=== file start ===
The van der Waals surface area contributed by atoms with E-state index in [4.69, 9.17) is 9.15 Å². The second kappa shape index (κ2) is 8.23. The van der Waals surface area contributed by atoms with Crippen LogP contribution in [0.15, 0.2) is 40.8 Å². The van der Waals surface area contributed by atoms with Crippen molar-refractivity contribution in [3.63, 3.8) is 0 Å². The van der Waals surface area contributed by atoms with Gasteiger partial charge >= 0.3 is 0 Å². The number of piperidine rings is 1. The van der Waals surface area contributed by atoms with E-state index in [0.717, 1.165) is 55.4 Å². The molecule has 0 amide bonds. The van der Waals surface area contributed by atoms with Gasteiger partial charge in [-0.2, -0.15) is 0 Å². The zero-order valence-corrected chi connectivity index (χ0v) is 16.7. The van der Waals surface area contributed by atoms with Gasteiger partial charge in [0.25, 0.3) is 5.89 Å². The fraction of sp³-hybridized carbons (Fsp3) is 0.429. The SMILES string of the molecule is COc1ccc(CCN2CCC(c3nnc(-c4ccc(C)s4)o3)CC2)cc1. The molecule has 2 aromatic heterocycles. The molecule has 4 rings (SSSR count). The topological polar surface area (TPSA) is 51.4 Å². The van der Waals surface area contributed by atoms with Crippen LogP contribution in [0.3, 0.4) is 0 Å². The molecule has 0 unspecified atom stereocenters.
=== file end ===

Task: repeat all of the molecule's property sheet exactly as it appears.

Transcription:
The van der Waals surface area contributed by atoms with E-state index in [4.69, 9.17) is 9.15 Å². The second kappa shape index (κ2) is 8.23. The van der Waals surface area contributed by atoms with Crippen LogP contribution in [0.15, 0.2) is 40.8 Å². The van der Waals surface area contributed by atoms with Crippen molar-refractivity contribution in [3.63, 3.8) is 0 Å². The van der Waals surface area contributed by atoms with Gasteiger partial charge >= 0.3 is 0 Å². The number of piperidine rings is 1. The van der Waals surface area contributed by atoms with E-state index in [0.717, 1.165) is 55.4 Å². The molecule has 0 amide bonds. The van der Waals surface area contributed by atoms with Gasteiger partial charge in [-0.2, -0.15) is 0 Å². The zero-order valence-corrected chi connectivity index (χ0v) is 16.7. The van der Waals surface area contributed by atoms with Gasteiger partial charge in [0.25, 0.3) is 5.89 Å². The fraction of sp³-hybridized carbons (Fsp3) is 0.429. The SMILES string of the molecule is COc1ccc(CCN2CCC(c3nnc(-c4ccc(C)s4)o3)CC2)cc1. The molecule has 2 aromatic heterocycles. The molecule has 4 rings (SSSR count). The topological polar surface area (TPSA) is 51.4 Å². The van der Waals surface area contributed by atoms with Crippen LogP contribution in [0.3, 0.4) is 0 Å². The molecule has 0 unspecified atom stereocenters.